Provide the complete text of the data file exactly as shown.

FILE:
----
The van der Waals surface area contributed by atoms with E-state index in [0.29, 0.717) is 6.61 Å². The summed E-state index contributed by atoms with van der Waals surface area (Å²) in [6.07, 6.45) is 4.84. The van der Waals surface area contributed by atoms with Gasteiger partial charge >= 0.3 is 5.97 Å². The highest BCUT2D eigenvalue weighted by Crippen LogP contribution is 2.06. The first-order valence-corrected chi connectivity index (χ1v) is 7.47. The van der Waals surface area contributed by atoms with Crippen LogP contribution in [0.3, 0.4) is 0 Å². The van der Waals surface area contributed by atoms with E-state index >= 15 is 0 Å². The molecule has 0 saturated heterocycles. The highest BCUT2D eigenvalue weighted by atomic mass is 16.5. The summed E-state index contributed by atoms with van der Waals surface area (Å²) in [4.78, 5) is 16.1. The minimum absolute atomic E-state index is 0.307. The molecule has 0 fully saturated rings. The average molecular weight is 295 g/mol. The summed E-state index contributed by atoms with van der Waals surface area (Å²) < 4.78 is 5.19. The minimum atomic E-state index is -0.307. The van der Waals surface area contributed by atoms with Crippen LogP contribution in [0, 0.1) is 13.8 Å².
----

The van der Waals surface area contributed by atoms with E-state index in [0.29, 0.717) is 6.61 Å². The summed E-state index contributed by atoms with van der Waals surface area (Å²) in [6.07, 6.45) is 4.84. The van der Waals surface area contributed by atoms with Gasteiger partial charge >= 0.3 is 5.97 Å². The highest BCUT2D eigenvalue weighted by Crippen LogP contribution is 2.06. The first-order valence-corrected chi connectivity index (χ1v) is 7.47. The van der Waals surface area contributed by atoms with Crippen LogP contribution in [0.3, 0.4) is 0 Å². The van der Waals surface area contributed by atoms with E-state index >= 15 is 0 Å². The molecule has 0 saturated heterocycles. The highest BCUT2D eigenvalue weighted by atomic mass is 16.5. The summed E-state index contributed by atoms with van der Waals surface area (Å²) in [4.78, 5) is 16.1. The minimum absolute atomic E-state index is 0.307. The molecule has 0 fully saturated rings. The average molecular weight is 295 g/mol. The summed E-state index contributed by atoms with van der Waals surface area (Å²) < 4.78 is 5.19. The minimum atomic E-state index is -0.307. The van der Waals surface area contributed by atoms with Crippen LogP contribution in [0, 0.1) is 13.8 Å².